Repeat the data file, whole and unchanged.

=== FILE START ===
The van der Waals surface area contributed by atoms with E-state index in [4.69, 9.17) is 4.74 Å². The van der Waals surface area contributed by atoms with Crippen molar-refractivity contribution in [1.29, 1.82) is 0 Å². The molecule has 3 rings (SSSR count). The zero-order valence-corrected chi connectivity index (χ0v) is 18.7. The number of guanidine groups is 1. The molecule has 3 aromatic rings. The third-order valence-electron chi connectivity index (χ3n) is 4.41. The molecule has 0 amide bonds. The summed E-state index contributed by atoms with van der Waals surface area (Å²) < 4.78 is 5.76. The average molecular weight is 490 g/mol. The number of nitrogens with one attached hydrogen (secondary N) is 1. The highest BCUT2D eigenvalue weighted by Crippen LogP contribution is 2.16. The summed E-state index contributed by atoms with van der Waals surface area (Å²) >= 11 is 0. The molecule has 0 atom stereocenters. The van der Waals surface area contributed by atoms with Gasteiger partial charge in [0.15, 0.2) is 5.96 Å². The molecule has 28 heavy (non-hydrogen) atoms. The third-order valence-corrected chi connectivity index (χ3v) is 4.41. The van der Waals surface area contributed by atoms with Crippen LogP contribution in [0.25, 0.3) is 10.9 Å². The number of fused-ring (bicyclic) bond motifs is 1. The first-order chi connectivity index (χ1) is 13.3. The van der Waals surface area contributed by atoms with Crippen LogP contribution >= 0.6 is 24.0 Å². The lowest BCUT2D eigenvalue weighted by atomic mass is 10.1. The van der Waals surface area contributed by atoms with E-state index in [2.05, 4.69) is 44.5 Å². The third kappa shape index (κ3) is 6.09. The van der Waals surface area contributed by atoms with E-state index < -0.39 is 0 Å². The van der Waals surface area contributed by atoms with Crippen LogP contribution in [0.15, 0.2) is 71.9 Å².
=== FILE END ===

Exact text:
The van der Waals surface area contributed by atoms with E-state index in [4.69, 9.17) is 4.74 Å². The van der Waals surface area contributed by atoms with Crippen molar-refractivity contribution in [1.29, 1.82) is 0 Å². The molecule has 3 rings (SSSR count). The zero-order valence-corrected chi connectivity index (χ0v) is 18.7. The number of guanidine groups is 1. The molecule has 3 aromatic rings. The third-order valence-electron chi connectivity index (χ3n) is 4.41. The molecule has 0 amide bonds. The summed E-state index contributed by atoms with van der Waals surface area (Å²) < 4.78 is 5.76. The average molecular weight is 490 g/mol. The number of nitrogens with one attached hydrogen (secondary N) is 1. The highest BCUT2D eigenvalue weighted by Crippen LogP contribution is 2.16. The summed E-state index contributed by atoms with van der Waals surface area (Å²) >= 11 is 0. The molecule has 0 atom stereocenters. The van der Waals surface area contributed by atoms with Gasteiger partial charge in [0.15, 0.2) is 5.96 Å². The molecule has 28 heavy (non-hydrogen) atoms. The third-order valence-corrected chi connectivity index (χ3v) is 4.41. The van der Waals surface area contributed by atoms with Crippen LogP contribution in [0.25, 0.3) is 10.9 Å². The number of fused-ring (bicyclic) bond motifs is 1. The first-order chi connectivity index (χ1) is 13.3. The van der Waals surface area contributed by atoms with Crippen LogP contribution >= 0.6 is 24.0 Å². The lowest BCUT2D eigenvalue weighted by atomic mass is 10.1. The van der Waals surface area contributed by atoms with E-state index in [2.05, 4.69) is 44.5 Å². The third kappa shape index (κ3) is 6.09. The van der Waals surface area contributed by atoms with E-state index < -0.39 is 0 Å². The van der Waals surface area contributed by atoms with Crippen LogP contribution in [0.15, 0.2) is 71.9 Å².